on the other side of the world, and stocks chase each other up or down.
"But in the long run, it's earnings that overwhelmingly contribute to
shareholder value," Strong says. "If a company isn't making money, then
where is the value going to come from?"
The stock market isn't the only place where people can invest their
money, of course. There are corporate bonds, government bonds, real
estate and savings plans of various kinds.
"How you distribute your money has always been the single most important
decision an investor makes," says Strong, whose primary research
interest currently is asset allocation.
Historically, stocks have earned a higher rate of return than other,
less risky types of investments. However, Strong says it appears that
the size of the difference between the returns of common stocks and
government bonds, for example, is shrinking.
"There is increasing evidence that the historical size of the difference
is not going to be sustainable in the future," he says. "It is not clear
where money is going to come from to support the level of return in the
stock market that we have had in the past."
Does that mean people should take their money out of stocks? Not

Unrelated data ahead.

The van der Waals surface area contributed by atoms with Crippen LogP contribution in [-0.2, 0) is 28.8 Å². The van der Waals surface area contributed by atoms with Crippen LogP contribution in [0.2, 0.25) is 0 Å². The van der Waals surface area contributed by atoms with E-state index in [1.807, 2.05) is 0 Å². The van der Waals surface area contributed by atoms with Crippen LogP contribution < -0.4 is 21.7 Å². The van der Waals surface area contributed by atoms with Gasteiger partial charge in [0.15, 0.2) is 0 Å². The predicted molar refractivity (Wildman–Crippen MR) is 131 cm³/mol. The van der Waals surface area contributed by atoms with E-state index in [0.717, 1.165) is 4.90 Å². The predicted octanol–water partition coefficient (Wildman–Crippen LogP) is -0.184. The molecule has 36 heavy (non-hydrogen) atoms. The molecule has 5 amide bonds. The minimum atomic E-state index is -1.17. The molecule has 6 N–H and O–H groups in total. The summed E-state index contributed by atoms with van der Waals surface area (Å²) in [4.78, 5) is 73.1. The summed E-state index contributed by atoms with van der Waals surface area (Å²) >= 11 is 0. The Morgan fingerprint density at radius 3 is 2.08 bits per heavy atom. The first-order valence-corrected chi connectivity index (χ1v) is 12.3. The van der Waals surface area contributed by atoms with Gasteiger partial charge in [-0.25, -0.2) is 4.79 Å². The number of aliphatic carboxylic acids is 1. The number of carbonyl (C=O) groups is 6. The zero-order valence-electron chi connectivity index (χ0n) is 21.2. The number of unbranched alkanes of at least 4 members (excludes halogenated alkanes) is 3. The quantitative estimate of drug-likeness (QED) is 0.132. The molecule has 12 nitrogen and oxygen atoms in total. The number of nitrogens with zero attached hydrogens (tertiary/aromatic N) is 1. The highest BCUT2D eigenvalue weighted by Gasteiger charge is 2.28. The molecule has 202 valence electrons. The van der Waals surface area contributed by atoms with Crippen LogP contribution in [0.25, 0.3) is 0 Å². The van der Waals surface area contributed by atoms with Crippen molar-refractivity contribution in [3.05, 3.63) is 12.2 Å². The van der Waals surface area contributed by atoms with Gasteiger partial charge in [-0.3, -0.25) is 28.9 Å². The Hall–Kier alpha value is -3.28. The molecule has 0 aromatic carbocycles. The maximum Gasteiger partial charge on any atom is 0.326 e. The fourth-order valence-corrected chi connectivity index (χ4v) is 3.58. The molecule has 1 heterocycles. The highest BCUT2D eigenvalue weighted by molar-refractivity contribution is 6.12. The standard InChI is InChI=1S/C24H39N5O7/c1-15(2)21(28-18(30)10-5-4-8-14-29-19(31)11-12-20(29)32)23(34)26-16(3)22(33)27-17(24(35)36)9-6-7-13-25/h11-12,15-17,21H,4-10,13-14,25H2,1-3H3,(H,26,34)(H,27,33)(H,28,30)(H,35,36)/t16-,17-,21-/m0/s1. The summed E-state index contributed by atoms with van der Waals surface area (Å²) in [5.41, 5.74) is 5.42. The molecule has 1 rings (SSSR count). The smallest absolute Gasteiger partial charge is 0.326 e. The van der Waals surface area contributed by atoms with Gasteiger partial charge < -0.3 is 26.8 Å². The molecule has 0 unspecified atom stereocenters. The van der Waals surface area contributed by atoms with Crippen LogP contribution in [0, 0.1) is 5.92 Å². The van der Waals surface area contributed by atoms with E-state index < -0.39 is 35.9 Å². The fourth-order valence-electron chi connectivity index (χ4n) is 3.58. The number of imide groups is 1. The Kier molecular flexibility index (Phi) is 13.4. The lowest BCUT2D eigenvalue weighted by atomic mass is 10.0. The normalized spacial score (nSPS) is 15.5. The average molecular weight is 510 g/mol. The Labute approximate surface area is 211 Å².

necessarily. Stocks in general still outperform bonds and, according to
most experts, will continue to do so. But they are not likely to
outperform bonds and other investments to the same extent that people
have come to expect.
"It suggests a whole different way of thinking about the investment
business than we have been accustomed to for the last 50 years," Strong
says. "It's quite thought-provoking, and it's going to make for some
interesting headlines in the next year or two."
One thing that isn't likely to change is the biggest mistake people make
when it comes to investing: They don't do it soon enough. The money lost
in the Enron debacle is a pittance compared to the amount people lose to
"People say they can't afford to start an investment program now because
they've got to pay for a new washer and dryer or wait until a child
finishes college," Strong says. "Any investment program is usually
better than none at all, but a lot of people never get around to
Another common mistake, he says, is not fully understanding the concept
of "risk" and, as a result, investing too conservatively. This is often
true of people who begin investing through a 401(k) plan at work or an
employer's pension plan.
"They think the stock market is too risky when, in fact, as a long-term
investor, if you stay completely out of the stock market, you are taking
a fairly substantial risk that your investment is not even going to earn
the rate of inflation."
This finding is based, in part, on Strong's work with computer
simulations of thousands of investment scenarios. He also found that
putting as little as 10 or 12 percent of one's investments in stocks can
dramatically increase the chance of at least keeping up with inflation.
"Adding more stocks than that doesn't really improve the likelihood very
much," he says. But if the goal is to do better than simply match the
rate of inflation, then putting a higher percentage of money in stocks
is, for many investors, the best bet.
by Dick Broom
for more stories from this issue of UMaine Today Magazine.